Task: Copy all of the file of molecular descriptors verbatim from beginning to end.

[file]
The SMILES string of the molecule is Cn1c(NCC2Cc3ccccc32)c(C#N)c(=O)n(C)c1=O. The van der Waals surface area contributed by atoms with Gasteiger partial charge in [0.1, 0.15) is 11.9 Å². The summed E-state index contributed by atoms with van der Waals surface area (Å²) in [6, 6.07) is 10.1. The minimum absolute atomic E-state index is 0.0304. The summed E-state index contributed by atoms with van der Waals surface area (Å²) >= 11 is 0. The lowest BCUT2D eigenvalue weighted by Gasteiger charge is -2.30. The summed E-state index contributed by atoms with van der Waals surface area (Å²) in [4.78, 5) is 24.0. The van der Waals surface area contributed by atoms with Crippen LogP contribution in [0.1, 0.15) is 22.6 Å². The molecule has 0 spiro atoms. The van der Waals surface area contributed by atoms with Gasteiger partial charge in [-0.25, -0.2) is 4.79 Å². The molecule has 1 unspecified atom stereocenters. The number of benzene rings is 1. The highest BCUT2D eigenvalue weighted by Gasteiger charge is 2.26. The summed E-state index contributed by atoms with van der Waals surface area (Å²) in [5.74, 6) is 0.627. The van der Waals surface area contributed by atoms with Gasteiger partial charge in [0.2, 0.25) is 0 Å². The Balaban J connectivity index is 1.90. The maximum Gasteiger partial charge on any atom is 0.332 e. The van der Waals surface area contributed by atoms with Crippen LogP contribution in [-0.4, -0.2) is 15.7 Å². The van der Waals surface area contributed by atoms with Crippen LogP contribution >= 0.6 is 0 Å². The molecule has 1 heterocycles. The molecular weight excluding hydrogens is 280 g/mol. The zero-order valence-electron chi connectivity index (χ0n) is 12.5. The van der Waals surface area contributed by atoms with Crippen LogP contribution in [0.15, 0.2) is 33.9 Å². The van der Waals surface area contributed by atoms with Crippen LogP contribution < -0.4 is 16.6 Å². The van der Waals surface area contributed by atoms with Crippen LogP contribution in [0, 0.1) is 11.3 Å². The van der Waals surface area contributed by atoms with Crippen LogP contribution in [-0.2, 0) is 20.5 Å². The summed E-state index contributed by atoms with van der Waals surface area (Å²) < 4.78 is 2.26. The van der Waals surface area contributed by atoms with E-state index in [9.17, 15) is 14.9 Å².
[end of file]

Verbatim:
The SMILES string of the molecule is Cn1c(NCC2Cc3ccccc32)c(C#N)c(=O)n(C)c1=O. The van der Waals surface area contributed by atoms with Gasteiger partial charge in [0.1, 0.15) is 11.9 Å². The summed E-state index contributed by atoms with van der Waals surface area (Å²) in [6, 6.07) is 10.1. The minimum absolute atomic E-state index is 0.0304. The summed E-state index contributed by atoms with van der Waals surface area (Å²) >= 11 is 0. The lowest BCUT2D eigenvalue weighted by Gasteiger charge is -2.30. The summed E-state index contributed by atoms with van der Waals surface area (Å²) in [4.78, 5) is 24.0. The van der Waals surface area contributed by atoms with Crippen LogP contribution in [0.1, 0.15) is 22.6 Å². The molecule has 0 spiro atoms. The van der Waals surface area contributed by atoms with Gasteiger partial charge in [-0.25, -0.2) is 4.79 Å². The molecule has 1 unspecified atom stereocenters. The number of benzene rings is 1. The highest BCUT2D eigenvalue weighted by Gasteiger charge is 2.26. The summed E-state index contributed by atoms with van der Waals surface area (Å²) in [5.74, 6) is 0.627. The van der Waals surface area contributed by atoms with Gasteiger partial charge in [0.2, 0.25) is 0 Å². The Balaban J connectivity index is 1.90. The maximum Gasteiger partial charge on any atom is 0.332 e. The van der Waals surface area contributed by atoms with Crippen LogP contribution in [-0.4, -0.2) is 15.7 Å². The van der Waals surface area contributed by atoms with Crippen LogP contribution >= 0.6 is 0 Å². The molecule has 1 heterocycles. The molecular weight excluding hydrogens is 280 g/mol. The zero-order valence-electron chi connectivity index (χ0n) is 12.5. The van der Waals surface area contributed by atoms with Crippen LogP contribution in [0.15, 0.2) is 33.9 Å². The van der Waals surface area contributed by atoms with Crippen LogP contribution < -0.4 is 16.6 Å². The van der Waals surface area contributed by atoms with Crippen LogP contribution in [0, 0.1) is 11.3 Å². The van der Waals surface area contributed by atoms with Crippen LogP contribution in [-0.2, 0) is 20.5 Å². The summed E-state index contributed by atoms with van der Waals surface area (Å²) < 4.78 is 2.26. The van der Waals surface area contributed by atoms with E-state index in [9.17, 15) is 14.9 Å².